Category Archives: Father John P. Carroll
Priest accused of molesting child in Elizabeth 50 years ago
Sunday, Aug. 17, 2014, 2:36 p.m.
Updated 21 hours ago
The Catholic Diocese of Pittsburgh began informing parishioners of an allegation of sexual abuse of a minor nearly 11 years after its leaders learned of the accusation.
“For a decade, church officials have disclosed abuse reports only when they’re forced to and have kept them secret as long as they possibly could,” said David Clohessy, executive director of the Chicago-based Survivors Network of those Abused by Priests. “I strongly suspect the Pittsburgh Diocese realizes the secret is out so they have to act so they can seem like they’re being responsible.”
SNAP raised an alert in June that a former priest in the Pittsburgh Diocese, the Rev. John P. Carroll, was accused in the Archdiocese of Boston of sexually abusing a minor while he was at St. Michael Parish in Elizabeth between 1962 to 1963.
Pittsburgh Bishop David Zubik announced on Sunday that he warned members of St. Michael and the other parishes where Carroll worked of the allegation against him. The diocese was responding because the Boston Archdiocese notified church officials on Aug. 5 that it had taken steps to dismiss him from the priesthood.
Asked why the diocese waited to send out letters about Carroll, the Rev. Ronald Lengwin, a spokesman, said: “We’re talking about something that happened 11 years ago. It was off our radar screen.”
Lengwin said that the Boston Archdiocese first notified Pittsburgh diocese leaders on Dec. 9, 2003. Boston church officials are handling the investigation.
At the time that the diocese was informed, Lengwin said the church considered child sexual abuse as a “moral defect,” as it did with alcoholism, rather than a disease.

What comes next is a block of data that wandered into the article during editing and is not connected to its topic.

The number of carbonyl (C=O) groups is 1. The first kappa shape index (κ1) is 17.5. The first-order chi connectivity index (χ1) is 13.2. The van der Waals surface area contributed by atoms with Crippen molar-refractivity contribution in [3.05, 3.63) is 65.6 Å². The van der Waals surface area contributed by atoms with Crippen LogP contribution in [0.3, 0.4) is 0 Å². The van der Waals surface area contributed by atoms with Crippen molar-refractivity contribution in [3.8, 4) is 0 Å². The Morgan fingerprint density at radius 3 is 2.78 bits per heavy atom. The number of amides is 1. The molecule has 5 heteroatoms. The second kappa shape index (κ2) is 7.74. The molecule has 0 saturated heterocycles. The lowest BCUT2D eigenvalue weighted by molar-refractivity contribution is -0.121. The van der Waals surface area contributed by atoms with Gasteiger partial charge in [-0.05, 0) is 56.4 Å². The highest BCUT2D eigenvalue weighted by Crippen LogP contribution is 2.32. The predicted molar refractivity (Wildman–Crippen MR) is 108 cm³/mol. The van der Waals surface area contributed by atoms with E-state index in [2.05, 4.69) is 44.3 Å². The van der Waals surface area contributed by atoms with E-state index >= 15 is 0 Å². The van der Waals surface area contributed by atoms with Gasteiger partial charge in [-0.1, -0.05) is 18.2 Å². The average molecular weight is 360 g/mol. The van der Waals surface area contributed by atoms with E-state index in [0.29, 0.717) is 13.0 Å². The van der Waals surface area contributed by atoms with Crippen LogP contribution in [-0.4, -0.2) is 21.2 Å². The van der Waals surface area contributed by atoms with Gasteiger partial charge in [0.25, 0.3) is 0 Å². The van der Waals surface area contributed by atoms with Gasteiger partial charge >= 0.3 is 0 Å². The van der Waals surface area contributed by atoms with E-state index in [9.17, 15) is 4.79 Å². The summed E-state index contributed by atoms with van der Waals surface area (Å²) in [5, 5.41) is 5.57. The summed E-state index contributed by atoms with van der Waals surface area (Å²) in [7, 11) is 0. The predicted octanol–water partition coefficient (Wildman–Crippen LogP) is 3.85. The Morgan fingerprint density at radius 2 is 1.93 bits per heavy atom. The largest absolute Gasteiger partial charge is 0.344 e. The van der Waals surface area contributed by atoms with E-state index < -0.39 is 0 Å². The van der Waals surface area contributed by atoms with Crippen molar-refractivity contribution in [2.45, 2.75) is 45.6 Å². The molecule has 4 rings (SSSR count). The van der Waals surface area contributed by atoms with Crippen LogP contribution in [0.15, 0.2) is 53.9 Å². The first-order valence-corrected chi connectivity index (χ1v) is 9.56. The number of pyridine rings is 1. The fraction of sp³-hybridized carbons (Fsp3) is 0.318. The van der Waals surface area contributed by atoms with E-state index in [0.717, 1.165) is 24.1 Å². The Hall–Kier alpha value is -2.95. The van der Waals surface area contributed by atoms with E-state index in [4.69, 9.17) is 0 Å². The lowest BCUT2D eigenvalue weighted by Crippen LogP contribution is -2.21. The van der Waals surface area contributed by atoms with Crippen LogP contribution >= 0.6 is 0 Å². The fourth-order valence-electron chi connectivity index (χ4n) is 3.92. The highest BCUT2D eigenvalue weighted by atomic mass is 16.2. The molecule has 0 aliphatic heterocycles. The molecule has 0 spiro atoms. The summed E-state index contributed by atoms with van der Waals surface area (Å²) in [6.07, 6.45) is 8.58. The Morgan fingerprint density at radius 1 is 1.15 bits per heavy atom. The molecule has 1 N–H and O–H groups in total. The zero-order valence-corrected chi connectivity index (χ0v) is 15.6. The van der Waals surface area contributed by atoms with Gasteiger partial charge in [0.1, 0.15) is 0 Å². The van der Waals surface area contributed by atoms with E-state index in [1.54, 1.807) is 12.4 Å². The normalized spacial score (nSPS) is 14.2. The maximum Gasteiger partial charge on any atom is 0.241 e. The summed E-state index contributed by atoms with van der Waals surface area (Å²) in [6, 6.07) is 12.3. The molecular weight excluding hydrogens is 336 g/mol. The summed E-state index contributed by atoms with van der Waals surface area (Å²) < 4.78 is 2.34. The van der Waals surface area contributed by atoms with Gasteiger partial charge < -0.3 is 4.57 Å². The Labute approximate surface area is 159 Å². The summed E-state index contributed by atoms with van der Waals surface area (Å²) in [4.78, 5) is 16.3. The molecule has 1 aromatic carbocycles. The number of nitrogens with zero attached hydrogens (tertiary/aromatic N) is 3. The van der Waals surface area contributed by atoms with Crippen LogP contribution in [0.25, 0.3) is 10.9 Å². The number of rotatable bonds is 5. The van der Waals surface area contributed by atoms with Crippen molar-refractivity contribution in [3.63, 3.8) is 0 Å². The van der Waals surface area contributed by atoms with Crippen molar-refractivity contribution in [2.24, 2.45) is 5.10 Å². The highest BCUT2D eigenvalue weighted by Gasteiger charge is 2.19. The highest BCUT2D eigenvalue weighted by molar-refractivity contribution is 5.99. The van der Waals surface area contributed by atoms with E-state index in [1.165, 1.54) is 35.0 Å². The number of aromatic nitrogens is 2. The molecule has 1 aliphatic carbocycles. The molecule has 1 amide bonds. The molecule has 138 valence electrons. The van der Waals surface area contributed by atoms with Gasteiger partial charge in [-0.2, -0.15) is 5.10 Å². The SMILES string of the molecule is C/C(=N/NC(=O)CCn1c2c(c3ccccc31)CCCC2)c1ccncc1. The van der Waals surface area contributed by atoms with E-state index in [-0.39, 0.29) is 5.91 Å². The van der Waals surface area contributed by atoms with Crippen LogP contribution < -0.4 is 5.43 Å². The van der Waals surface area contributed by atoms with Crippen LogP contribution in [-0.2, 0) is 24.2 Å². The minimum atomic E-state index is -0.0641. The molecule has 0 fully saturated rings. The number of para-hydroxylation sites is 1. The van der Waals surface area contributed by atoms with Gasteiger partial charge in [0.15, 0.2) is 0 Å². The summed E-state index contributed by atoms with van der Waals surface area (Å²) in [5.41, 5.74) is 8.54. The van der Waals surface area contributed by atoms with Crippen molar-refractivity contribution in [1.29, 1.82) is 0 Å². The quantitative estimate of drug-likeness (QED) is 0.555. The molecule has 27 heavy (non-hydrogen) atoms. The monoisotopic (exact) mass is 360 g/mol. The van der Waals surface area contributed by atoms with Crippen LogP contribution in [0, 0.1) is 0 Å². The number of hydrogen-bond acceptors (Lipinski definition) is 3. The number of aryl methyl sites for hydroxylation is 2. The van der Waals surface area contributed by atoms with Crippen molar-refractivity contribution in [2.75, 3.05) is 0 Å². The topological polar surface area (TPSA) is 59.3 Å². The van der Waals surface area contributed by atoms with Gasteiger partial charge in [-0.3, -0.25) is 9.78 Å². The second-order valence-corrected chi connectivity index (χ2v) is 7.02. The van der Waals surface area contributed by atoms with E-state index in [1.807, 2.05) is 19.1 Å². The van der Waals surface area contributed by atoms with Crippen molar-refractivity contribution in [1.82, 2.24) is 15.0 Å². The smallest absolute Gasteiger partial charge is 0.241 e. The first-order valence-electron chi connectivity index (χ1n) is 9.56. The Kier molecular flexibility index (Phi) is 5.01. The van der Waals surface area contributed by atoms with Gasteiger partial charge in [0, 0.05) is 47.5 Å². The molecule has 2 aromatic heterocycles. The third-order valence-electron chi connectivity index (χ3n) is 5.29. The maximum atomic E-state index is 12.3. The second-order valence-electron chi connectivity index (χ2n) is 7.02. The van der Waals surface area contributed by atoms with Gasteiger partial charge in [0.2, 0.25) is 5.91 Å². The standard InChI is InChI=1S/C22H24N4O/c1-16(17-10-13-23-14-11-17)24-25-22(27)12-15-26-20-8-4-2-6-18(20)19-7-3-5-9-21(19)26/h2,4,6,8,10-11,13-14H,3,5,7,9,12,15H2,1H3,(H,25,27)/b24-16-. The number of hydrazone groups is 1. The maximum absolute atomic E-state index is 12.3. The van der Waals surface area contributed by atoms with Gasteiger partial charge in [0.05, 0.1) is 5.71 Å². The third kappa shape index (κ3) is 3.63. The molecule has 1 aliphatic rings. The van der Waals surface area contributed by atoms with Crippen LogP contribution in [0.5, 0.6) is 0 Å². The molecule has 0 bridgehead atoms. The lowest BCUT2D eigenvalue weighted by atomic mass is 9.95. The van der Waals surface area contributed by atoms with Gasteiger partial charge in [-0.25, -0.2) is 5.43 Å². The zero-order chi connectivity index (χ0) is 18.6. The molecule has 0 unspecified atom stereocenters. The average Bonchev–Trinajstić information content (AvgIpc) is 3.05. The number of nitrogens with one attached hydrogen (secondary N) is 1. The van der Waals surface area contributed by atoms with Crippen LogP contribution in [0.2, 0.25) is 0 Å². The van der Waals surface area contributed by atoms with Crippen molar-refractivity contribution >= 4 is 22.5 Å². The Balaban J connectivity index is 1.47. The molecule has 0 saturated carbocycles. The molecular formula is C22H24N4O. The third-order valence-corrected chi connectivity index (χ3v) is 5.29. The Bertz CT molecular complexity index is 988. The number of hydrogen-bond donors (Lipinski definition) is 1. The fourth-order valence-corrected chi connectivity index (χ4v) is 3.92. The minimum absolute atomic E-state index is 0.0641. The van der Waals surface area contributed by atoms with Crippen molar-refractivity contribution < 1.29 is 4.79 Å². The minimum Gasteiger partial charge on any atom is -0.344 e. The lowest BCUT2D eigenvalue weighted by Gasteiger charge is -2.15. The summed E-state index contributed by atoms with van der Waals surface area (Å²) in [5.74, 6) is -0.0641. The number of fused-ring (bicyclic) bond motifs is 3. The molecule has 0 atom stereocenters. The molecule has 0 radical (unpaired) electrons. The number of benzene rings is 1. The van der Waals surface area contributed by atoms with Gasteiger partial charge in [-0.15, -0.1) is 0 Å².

“You can’t say you made a mistake that you didn’t understand fully,” Lengwin said. “I would say we learned how to do things better.”
Former Pittsburgh Bishop Donald Wuerl, now Archbishop of Washington, developed a no-tolerance policy here that was later adopted by Catholic bishops at their 2002 conference in Dallas.
About a year ago, the Pittsburgh diocese began a policy of informing all parishes where a priest accused of abuse worked.
In keeping with its own policies and that of Catholic bishops nationally, the Pittsburgh Diocese notified civil authorities of the allegation. Mike Manko, a spokesman for District Attorney Stephen A. Zappala Jr., said he could not comment until Monday.
“I urge anyone who has been abused by any person representing the church to notify civil authorities and to contact the diocese to obtain assistance with counseling to help with recovery from abuse,” Zubik wrote in a letter to Carroll’s former parishes.
Terrence Donilon, a spokesman for the Boston Archdiocese, wrote in an email that Carroll has been restricted from ministry but would not elaborate.
Carroll worked in the Pittsburgh Diocese from 1962 to 1972, including his stint at St. Michael. He also worked at St. Isaac Jogues in Elrama, St. Margaret in Green Tree, St. Susanna in Penn Hills, St. Alphonsus in Springdale and St. Denis in Versailles, now called St. Patrick in McKeesport.